Glass Beads

Since 2006, when fire burned through the heart of the GRSLE project area and exposed previously unimagined diversity and density of archaeological remains, glass beads have become a much more common component of Absaroka Mountain archaeology.

Sites with glass bead samples included here

A total of 16 locations, many of them in remote areas of the Washakie Wilderness have been recorded by GRSLE (with Shoshone National Forest ARPA permit) with assemblages ranging from a single bead, to multi-feature sites with over 500 provenienced beads. Several of these locations also have associated metal objects, that also provide rare glimpses into Contact Period people’s lives. Four other key locations recorded after a 2003 fire with beads and metal items (3 of which reported by Eakin (2005)) are now part of the University of Wyoming Archaeological Repository (UWAR) collections are also included here to expand the regional sample.


Here a very few examples of glass beads recorded by the GRSLE project. Images of individual beads from sites (and for several sites by individual features) are available under the Bead Images heading on this page.


The emphasis of documentation is systematic individual bead documentation of attributes shown here. Basic descriptive framework from Kidd and Kidd (1970; available on-line 2012) as expanded by Karklins (2012).  Each bead is examined using a DinoLite digital microscope (model AM73915MZT) DinoCapture 2.0 software (Version  1.5.39.B).  Multiple magnified photos of each bead are saved and DinoCapture measurements of bead dimensions are recorded in Excel file[1].

The bead photos are assembled into an image catalog and image metadata additions made in Adobe Bridge to include a site reference and general descriptive categories such as bead type, color, fragmentation, etc. are included as image metadata keywords – artifact catalog number is incorporated in image file name.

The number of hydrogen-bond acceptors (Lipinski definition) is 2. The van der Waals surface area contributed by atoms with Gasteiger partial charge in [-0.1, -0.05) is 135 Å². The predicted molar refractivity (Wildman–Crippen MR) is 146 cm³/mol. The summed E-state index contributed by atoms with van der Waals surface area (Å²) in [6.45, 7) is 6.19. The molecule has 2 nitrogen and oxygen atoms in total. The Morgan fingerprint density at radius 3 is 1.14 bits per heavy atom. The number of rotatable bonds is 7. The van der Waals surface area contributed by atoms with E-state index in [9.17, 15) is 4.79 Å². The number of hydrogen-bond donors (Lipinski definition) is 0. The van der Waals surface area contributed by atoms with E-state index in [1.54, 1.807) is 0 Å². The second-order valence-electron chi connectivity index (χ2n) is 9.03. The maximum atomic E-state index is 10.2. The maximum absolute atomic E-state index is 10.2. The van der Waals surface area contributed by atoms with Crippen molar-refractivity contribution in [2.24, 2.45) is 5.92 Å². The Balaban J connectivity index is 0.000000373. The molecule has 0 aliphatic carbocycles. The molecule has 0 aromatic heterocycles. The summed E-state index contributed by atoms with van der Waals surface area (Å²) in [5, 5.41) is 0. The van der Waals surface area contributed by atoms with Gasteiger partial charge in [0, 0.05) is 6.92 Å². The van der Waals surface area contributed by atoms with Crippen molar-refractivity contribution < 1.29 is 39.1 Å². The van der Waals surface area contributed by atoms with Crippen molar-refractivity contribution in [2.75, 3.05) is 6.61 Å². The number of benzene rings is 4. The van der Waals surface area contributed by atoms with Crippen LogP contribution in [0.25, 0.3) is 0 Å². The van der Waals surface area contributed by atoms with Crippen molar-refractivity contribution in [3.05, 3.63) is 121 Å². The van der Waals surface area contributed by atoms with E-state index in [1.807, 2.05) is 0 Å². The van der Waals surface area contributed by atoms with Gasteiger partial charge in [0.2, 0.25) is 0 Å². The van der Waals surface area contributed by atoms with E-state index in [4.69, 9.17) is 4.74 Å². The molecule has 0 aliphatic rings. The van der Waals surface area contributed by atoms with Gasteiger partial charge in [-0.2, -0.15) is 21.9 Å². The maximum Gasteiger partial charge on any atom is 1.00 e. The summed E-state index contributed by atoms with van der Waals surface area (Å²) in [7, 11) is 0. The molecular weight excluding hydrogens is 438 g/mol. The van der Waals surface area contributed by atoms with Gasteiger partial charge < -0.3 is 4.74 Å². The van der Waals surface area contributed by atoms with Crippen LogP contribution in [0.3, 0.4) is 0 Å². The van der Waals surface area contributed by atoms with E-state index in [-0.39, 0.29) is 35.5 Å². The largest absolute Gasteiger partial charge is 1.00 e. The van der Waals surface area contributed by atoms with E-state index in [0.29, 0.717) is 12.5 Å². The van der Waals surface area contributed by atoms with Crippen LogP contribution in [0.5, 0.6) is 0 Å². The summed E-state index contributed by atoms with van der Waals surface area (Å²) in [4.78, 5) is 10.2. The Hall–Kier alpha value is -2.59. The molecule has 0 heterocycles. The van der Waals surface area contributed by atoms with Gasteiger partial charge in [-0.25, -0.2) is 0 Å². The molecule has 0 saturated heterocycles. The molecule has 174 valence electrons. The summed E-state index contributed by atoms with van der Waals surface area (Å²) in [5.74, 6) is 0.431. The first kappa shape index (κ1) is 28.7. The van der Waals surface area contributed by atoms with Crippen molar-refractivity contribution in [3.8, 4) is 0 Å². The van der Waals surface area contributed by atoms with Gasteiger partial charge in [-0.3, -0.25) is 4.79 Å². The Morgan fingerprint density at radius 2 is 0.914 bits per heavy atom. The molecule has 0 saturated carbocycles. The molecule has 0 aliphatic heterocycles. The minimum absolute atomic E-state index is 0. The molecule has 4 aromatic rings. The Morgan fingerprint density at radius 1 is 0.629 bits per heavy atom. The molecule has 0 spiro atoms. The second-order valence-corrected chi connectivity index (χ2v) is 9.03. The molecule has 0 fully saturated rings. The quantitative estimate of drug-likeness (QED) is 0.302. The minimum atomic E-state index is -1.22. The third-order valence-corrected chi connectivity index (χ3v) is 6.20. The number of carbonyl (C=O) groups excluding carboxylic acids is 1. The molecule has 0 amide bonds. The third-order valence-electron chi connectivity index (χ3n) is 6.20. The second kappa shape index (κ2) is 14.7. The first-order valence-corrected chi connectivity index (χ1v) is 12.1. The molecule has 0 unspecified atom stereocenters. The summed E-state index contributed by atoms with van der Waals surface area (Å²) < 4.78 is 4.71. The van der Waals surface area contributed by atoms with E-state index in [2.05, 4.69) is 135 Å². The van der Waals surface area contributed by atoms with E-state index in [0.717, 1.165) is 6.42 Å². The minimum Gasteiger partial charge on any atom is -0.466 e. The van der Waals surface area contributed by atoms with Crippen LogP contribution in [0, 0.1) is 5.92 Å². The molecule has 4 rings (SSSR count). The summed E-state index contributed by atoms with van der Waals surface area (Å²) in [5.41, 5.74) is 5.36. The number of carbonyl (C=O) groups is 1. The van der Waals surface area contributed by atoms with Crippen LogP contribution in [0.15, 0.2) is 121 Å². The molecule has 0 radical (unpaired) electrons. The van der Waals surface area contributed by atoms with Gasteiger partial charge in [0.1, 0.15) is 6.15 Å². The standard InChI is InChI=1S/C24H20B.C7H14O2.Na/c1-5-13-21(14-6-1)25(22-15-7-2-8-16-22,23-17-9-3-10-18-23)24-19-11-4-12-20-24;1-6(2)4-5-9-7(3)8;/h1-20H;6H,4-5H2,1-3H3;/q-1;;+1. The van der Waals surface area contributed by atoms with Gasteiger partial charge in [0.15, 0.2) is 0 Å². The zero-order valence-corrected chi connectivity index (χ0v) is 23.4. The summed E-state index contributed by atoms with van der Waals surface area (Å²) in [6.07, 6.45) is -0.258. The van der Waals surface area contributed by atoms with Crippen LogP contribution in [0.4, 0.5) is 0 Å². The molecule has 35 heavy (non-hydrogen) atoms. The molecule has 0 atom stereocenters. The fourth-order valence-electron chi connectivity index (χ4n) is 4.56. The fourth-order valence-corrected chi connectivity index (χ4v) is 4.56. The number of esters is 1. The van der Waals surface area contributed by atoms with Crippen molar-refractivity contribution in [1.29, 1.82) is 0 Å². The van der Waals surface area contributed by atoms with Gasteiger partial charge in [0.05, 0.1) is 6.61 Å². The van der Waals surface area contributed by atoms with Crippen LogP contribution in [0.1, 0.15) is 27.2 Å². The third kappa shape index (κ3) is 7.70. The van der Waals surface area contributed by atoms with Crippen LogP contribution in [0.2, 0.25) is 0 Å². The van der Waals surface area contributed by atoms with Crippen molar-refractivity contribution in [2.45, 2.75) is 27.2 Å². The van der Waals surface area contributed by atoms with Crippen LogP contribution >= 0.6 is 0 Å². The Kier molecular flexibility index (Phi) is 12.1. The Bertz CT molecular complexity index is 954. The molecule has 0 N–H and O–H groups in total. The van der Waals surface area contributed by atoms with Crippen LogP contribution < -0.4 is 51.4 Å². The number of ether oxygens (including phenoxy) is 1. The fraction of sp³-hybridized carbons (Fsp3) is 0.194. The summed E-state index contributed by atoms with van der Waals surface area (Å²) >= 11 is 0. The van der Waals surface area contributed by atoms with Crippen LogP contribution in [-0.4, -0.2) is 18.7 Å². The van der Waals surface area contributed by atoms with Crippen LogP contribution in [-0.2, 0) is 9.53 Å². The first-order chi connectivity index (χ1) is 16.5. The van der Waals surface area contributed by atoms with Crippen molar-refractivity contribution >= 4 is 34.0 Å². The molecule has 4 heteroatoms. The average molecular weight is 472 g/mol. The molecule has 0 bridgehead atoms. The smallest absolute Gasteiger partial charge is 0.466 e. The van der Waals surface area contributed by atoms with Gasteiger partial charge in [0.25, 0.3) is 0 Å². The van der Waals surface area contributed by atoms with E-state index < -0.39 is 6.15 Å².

[1] A randomly selected sample of five beads was selected and each was measured a total of ten times over a period 4/19/2021-5/6/2019 with both the DinoLite and digital calipers to have a record of individual and instrument recording variations.  

Attributes associated with each bead.
Documenting glass beads – methods
November 2021 GRSLE glass bead sample, there are still a few specimens to be included and planning to add several more sites.
Example of two-view bead photo of bead PA2772-28 (51.4x magnification). Images of each bead found at the following sites are included here. Metric data are being checked, more sites added and will be uploaded later in 2022. These red-on-white beads are a key temporal marker (Billeck 2008).

Bead Images

References Cited

Billeck, W.T. (2008). Red-on-White drawn or Cornelian Beads: A 19th-Century Temporal Marker for the Plains. Beads: Journal of the Society of Bead Researchers 20:49-61.

Eakin, D.N. (2005). Evidence for Shoshonean Bighorn Sheep Trapping and Early Historic Occupation in The Absaroka Mountains of Northwest Wyoming. In University of Wyoming/National Park Service Research Center 29th Annual Report, edited by H.J. Harlow, and M. Harlow, pp. 74-86. University of Wyoming Graphic Arts and Publications, Laramie

Karklins, Karlis (2012). Guide to Description and Classification of Glass Beads Found in the Americas. Beads: Journal of the Society of Bead Researchers. 24:62-90.

Kidd, K.E. , and M.A. Kidd  ( 1970). A classification system for glass beads in the use of field archaeologists. In Canadian History Series: Occasional Papers in Archaeology and History, No. 1, Ottawa.

Kidd, K.E. , and M.A. Kidd  ( 2012). A classification system for glass beads in the use of field archaeologists. Beads: Journal of the Society of Bead Researchers 24:39-61.